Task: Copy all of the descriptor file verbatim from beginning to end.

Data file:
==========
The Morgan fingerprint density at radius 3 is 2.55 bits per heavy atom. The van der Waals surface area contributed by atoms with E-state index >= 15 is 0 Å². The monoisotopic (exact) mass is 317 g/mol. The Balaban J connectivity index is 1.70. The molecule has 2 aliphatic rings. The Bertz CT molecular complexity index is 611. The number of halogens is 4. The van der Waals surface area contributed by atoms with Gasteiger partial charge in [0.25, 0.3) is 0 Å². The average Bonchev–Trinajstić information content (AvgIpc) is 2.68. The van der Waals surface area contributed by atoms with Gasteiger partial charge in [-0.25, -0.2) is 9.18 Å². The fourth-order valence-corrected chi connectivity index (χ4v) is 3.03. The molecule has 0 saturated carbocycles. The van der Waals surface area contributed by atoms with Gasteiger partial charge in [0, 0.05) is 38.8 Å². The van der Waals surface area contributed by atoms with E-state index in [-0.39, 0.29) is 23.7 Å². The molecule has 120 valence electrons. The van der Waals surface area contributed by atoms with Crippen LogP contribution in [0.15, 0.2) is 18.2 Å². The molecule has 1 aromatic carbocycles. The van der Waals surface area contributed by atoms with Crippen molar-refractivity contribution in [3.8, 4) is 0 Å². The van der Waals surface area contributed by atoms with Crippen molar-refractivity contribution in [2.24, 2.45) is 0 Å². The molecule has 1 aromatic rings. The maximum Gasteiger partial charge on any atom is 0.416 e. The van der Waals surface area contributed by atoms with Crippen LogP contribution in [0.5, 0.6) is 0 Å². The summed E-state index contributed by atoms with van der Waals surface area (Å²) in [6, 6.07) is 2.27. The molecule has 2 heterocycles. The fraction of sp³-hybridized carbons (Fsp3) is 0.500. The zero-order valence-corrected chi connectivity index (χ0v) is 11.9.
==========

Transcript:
The Morgan fingerprint density at radius 3 is 2.55 bits per heavy atom. The van der Waals surface area contributed by atoms with E-state index >= 15 is 0 Å². The monoisotopic (exact) mass is 317 g/mol. The Balaban J connectivity index is 1.70. The molecule has 2 aliphatic rings. The Bertz CT molecular complexity index is 611. The number of halogens is 4. The van der Waals surface area contributed by atoms with Gasteiger partial charge in [0.25, 0.3) is 0 Å². The average Bonchev–Trinajstić information content (AvgIpc) is 2.68. The van der Waals surface area contributed by atoms with Gasteiger partial charge in [-0.25, -0.2) is 9.18 Å². The fourth-order valence-corrected chi connectivity index (χ4v) is 3.03. The molecule has 0 saturated carbocycles. The van der Waals surface area contributed by atoms with Gasteiger partial charge in [0, 0.05) is 38.8 Å². The van der Waals surface area contributed by atoms with E-state index in [-0.39, 0.29) is 23.7 Å². The molecule has 120 valence electrons. The van der Waals surface area contributed by atoms with Crippen LogP contribution in [0.15, 0.2) is 18.2 Å². The molecule has 1 aromatic carbocycles. The van der Waals surface area contributed by atoms with Crippen molar-refractivity contribution in [3.8, 4) is 0 Å². The van der Waals surface area contributed by atoms with Crippen molar-refractivity contribution in [2.24, 2.45) is 0 Å². The molecule has 1 aromatic rings. The maximum Gasteiger partial charge on any atom is 0.416 e. The van der Waals surface area contributed by atoms with Crippen LogP contribution in [0.5, 0.6) is 0 Å². The summed E-state index contributed by atoms with van der Waals surface area (Å²) in [6, 6.07) is 2.27. The molecule has 2 heterocycles. The fraction of sp³-hybridized carbons (Fsp3) is 0.500. The zero-order valence-corrected chi connectivity index (χ0v) is 11.9.